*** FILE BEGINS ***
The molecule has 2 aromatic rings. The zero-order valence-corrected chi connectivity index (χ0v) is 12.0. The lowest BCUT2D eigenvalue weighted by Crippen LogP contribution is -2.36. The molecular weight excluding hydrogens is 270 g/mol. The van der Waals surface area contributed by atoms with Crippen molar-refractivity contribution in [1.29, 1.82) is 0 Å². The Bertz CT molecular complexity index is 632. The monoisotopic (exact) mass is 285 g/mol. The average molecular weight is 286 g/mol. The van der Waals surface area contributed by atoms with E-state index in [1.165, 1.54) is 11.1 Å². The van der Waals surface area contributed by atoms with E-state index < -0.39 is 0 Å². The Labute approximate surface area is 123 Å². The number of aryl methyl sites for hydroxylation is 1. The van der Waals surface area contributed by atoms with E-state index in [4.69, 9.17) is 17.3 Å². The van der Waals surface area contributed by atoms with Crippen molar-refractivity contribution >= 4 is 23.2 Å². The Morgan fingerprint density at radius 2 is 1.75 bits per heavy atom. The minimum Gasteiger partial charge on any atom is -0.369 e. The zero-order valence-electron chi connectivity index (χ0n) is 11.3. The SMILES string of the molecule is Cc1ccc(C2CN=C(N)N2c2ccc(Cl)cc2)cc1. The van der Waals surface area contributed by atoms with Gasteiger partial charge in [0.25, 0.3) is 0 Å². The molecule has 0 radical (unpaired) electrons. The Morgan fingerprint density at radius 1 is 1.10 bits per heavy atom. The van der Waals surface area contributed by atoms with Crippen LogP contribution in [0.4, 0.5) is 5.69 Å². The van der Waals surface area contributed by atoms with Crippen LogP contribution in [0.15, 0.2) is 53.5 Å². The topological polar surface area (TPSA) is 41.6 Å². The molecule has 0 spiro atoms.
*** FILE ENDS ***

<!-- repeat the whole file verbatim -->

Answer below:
The molecule has 2 aromatic rings. The zero-order valence-corrected chi connectivity index (χ0v) is 12.0. The lowest BCUT2D eigenvalue weighted by Crippen LogP contribution is -2.36. The molecular weight excluding hydrogens is 270 g/mol. The van der Waals surface area contributed by atoms with Crippen molar-refractivity contribution in [1.29, 1.82) is 0 Å². The Bertz CT molecular complexity index is 632. The monoisotopic (exact) mass is 285 g/mol. The average molecular weight is 286 g/mol. The van der Waals surface area contributed by atoms with E-state index in [1.165, 1.54) is 11.1 Å². The van der Waals surface area contributed by atoms with E-state index < -0.39 is 0 Å². The Labute approximate surface area is 123 Å². The number of aryl methyl sites for hydroxylation is 1. The van der Waals surface area contributed by atoms with E-state index in [4.69, 9.17) is 17.3 Å². The van der Waals surface area contributed by atoms with Crippen molar-refractivity contribution >= 4 is 23.2 Å². The Morgan fingerprint density at radius 2 is 1.75 bits per heavy atom. The minimum Gasteiger partial charge on any atom is -0.369 e. The zero-order valence-electron chi connectivity index (χ0n) is 11.3. The SMILES string of the molecule is Cc1ccc(C2CN=C(N)N2c2ccc(Cl)cc2)cc1. The van der Waals surface area contributed by atoms with Gasteiger partial charge in [0.25, 0.3) is 0 Å². The molecule has 0 radical (unpaired) electrons. The Morgan fingerprint density at radius 1 is 1.10 bits per heavy atom. The van der Waals surface area contributed by atoms with Crippen LogP contribution in [0.4, 0.5) is 5.69 Å². The van der Waals surface area contributed by atoms with Crippen LogP contribution in [0.15, 0.2) is 53.5 Å². The topological polar surface area (TPSA) is 41.6 Å². The molecule has 0 spiro atoms.